THE D'OYLY CARTE OPERA COMPANY
|John Reed as Ko-Ko in The Mikado|
John Reed (1951-79, 1981-82)
[Born Bishop Auckland, County Durham 13 Feb 1916, died Halifax, West Yorkshire 13 Feb 2010]
For a generation of Gilbert & Sullivan enthusiasts exposed to the operas in the 1960s and '70s, John Reed was the great exponent of the comic baritone roles. After a number of years in musical comedy with the Darlington (County Durham) Operatic Society, he joined the D'Oyly Carte in November 1951 as chorister and understudy to Peter Pratt, who had recently been promoted to principal comedian following the retirement of Martyn Green.
Over the next seven-and-a-half years, Reed appeared in several smaller roles:the Associate (1952-55) and the Learned Judge (1955-59) in Trial by Jury, Major Murgatroyd in Patience (1952-59), Second Citizen in The Yeomen of the Guard (1952-59), Annibale (1952-59) and Antonio (1953-59) in The Gondoliers, and Mr. Cox in Cox and Box (1957-59). He also filled in for Pratt from time to time as Major General Stanley in The Pirates of Penzance, Reginald Bunthorne in Patience, the Lord Chancellor in Iolanthe, Ko-Ko in The Mikado, Robin Oakapple in Ruddigore, Jack Point in The Yeomen of the Guard, and the Duke of Plaza-Toro in The Gondoliers.
When Pratt was ill in March and April 1959, and upon Pratt's abrupt retirement in May 1959, Reed ascended to principal comedian. His roles were now Sir Joseph Porter in H.M.S. Pinafore, General Stanley, Bunthorne, the Lord Chancellor, King Gama in Princess Ida, Ko-Ko, Robin, Jack Point, and the Duke of Plaza-Toro. In 1969 he gave up General Stanley to understudy Howard Williamson. Reed added John Wellington Wells to his repertoire beginning with the new production of The Sorcerer in March 1971. He appeared as Scaphio and Grand Duke Rudolph in the 1975 Centenary revivals of Utopia Limited and The Grand Duke respectively, and also played the Learned Judge in Trial by Jury for the Centenary productions, and in a special 1978 performance in Middle Temple Hall. Reed was awarded the Order of the British Empire (O.B.E.) in 1977.
In 1979 Reed decided it was time to expand his horizons beyond Gilbert & Sullivan. He left the Company in September, but returned briefly as a guest artist in November only:appearing as Sir Joseph, General Stanley, the Lord Chancellor, and Ko-Ko. He didn't abandon Gilbert & Sullivan altogether, however. He returned to the D'Oyly Carte as the Lord Chancellor in another guest appearance (November 1981-January 1982), then again as Sir Joseph (January-February 1982). He also appeared as a soloist in the Company's "Last Night" concert.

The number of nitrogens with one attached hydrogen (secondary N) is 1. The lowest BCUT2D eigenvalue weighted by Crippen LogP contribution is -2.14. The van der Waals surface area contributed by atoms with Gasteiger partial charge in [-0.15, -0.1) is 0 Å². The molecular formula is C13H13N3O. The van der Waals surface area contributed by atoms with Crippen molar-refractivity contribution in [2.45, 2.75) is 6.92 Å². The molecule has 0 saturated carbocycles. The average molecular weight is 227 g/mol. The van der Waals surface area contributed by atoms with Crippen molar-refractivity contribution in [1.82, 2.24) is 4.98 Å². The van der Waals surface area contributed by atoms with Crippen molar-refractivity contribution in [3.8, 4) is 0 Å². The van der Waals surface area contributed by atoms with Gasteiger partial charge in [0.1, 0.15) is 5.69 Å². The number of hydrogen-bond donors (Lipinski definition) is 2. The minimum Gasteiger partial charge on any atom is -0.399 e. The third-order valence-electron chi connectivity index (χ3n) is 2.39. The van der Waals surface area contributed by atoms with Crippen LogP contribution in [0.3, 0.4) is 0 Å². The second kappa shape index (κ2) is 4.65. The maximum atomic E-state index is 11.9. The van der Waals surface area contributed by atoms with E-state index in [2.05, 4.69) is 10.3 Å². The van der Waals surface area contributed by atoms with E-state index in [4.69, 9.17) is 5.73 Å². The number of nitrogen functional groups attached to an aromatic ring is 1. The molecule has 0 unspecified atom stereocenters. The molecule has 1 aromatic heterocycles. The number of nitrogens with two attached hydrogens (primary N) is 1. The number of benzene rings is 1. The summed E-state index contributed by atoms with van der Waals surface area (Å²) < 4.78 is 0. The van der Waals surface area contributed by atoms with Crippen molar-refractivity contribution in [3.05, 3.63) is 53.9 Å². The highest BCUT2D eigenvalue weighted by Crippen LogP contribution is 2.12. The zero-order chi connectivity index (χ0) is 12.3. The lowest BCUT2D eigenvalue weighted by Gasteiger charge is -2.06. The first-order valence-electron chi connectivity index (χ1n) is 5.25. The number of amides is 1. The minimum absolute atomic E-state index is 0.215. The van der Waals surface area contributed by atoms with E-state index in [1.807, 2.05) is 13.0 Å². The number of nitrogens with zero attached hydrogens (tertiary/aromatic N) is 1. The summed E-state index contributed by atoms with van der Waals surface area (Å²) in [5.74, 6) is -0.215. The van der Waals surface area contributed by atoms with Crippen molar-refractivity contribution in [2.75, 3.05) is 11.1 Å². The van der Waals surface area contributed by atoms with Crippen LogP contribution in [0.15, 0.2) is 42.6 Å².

During his years with the Company, Reed recorded all his major roles, several more than once:Learned Judge (1964, 1975), J. W. Wells (1966), Sir Joseph (1960, 1971), General Stanley (1968), Bunthorne (1961), Lord Chancellor (1960, 1974), Gama (1965), Ko-Ko (1973), Robin (1962), Jack Point (1964, 1979), the Duke of Plaza-Toro (1961, 1977), Scaphio (1976), and Rudolph (1976). He also participated in 1965 BBC television broadcast of Patience as Bunthorne, the 1966 film version of The Mikado as Ko-Ko, and the 1973 ITV broadcast of H.M.S. Pinafore as Sir Joseph, and was the voice of Robin Oakapple in the 1967 Halas & Batchelor Ruddigore cartoon. He may also be heard on several recordings of excerpts, including an LP of patter songs assembled from the recordings of the complete operas.
He later appeared with Washington Opera as the Learned Judge and Monsieur Balandard in a double bill of Trial by Jury and Offenbach's Monsieur Choufleuri (January 1983), made several guest appearances in his familiar comic baritone roles with the New York Gilbert & Sullivan Players (1984-88), and directed numerous Gilbert & Sullivan productions for the University of Colorado in Boulder, and for other American companies.
An assessment of Reed's extraordinary D'Oyly Carte career by Colin Prestige appeared in the September 1979 issue of The Savoyard. Reed himself wrote a nostalgic article, "Goodbye, Dear D'Oyly Carte," for Musical Heritage Review, 1984. In 2006, his autobiography, "Nothing Whatever to Grumble At" (as told to Cynthia Morey), was published by Xlibris Corporation.
|Page modified February 13, 2010||© 2001-10 David Stone|